Ricardo Pimentel opened his home to about 300 dogs as the dangerous Hurricane Delta closed in on Mexico’s Yucatan Peninsula.
Not only did he shelter 300 dogs, but dozens of cats were harbored in his son’s room; his daughter’s room served as a refuge for chicks, bunnies and even a hedgehog; a patio became a haven for a flock of sheep. Ricardo said the house smelled terrible but it was worth it as they all survived the storm.
“It doesn’t matter if the house is dirty, it can be cleaned,” he says. “The things they broke can be fixed or bought again, but what’s beautiful is to see them happy, healthy and safe, without wounds and with the possibility of being adopted.”
This all started with an Oct. 6 social media post. Pimentel told friends he had cut branches and boarded up windows at the Tierra de Animales (Land of Animals) shelter he founded nearly a decade ago about 20 miles (30 kilometers) southwest of Cancun, where he also lives with his family. He had warned of the upcoming hurricane’s mass power. Concerned that stores might remain shut after the storm, leading to food shortages, he asked for donations.
“If I lived with just 10 or 20 dogs, I wouldn’t worry much, but here we have hundreds of animals and we can’t afford the luxury of not having enough food,” he said.
To keep the animals safe from the impending storm, he moved them inside. It took hours to lead the hundreds of canines indoors by leash. He posted a pic on social media of many, many dogs, crowded together. The post was shared widely on social media and grabbed headlines across the globe. He was unaware the post had gone viral as the hurricane downed trees, knocked out power and prompted the evacuation of thousands of residents and tourists along the Yucatan Peninsula’s resort-studded coast.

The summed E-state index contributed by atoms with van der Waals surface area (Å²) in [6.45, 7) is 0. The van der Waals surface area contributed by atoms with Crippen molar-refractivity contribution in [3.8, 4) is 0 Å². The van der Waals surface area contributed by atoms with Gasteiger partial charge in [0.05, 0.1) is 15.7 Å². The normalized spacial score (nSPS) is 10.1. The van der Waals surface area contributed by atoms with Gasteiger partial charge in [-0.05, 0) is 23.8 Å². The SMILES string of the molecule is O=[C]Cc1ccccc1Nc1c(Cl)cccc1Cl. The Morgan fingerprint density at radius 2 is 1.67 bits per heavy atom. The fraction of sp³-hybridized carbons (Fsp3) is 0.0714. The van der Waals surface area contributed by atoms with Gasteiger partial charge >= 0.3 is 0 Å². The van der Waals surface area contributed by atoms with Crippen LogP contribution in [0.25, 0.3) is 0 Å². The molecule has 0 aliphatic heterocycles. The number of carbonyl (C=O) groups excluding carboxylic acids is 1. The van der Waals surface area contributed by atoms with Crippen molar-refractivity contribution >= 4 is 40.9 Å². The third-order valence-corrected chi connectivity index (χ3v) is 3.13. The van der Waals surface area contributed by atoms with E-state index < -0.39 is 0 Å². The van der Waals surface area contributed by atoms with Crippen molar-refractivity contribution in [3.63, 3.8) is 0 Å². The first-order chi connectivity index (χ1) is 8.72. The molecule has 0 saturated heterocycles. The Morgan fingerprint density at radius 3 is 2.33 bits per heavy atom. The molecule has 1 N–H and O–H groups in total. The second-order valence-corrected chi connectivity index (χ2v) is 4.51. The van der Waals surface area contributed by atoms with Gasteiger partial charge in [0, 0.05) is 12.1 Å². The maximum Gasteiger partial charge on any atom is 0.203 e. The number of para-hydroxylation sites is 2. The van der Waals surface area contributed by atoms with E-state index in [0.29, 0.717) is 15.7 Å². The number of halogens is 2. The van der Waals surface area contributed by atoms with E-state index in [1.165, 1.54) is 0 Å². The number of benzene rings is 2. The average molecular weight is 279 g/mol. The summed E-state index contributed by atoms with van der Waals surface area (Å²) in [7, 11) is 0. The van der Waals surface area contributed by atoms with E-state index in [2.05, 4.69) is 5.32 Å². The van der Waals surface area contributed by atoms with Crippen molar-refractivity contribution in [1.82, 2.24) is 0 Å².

Afterward, he was surprised by the generosity of people from around the world who donated thousands of dollars. It was, he said, perhaps the biggest fundraising moment since he founded Tierra de Animales. And local residents stepped forward to help clean up the damage at the shelter.
Pimentel dropped out of college and spent years fixing motorcycles and adopting stray dogs before fulfilling his childhood dream by starting the shelter in 2011. Today, some 500 animals live on nearly 10 acres (4 hectares) of land. Some Tierra de Animales dogs were rescued from dogfighting rings, or were left unable to stand after being brutally beaten. Over the years, many have been adopted by families in Mexico, Canada and the U.S.
He said,“We would like to think that thanks to all this attention, somebody would like to be part of the story and say: ‘I adopted a dog saved from that famous Hurricane Delta.’”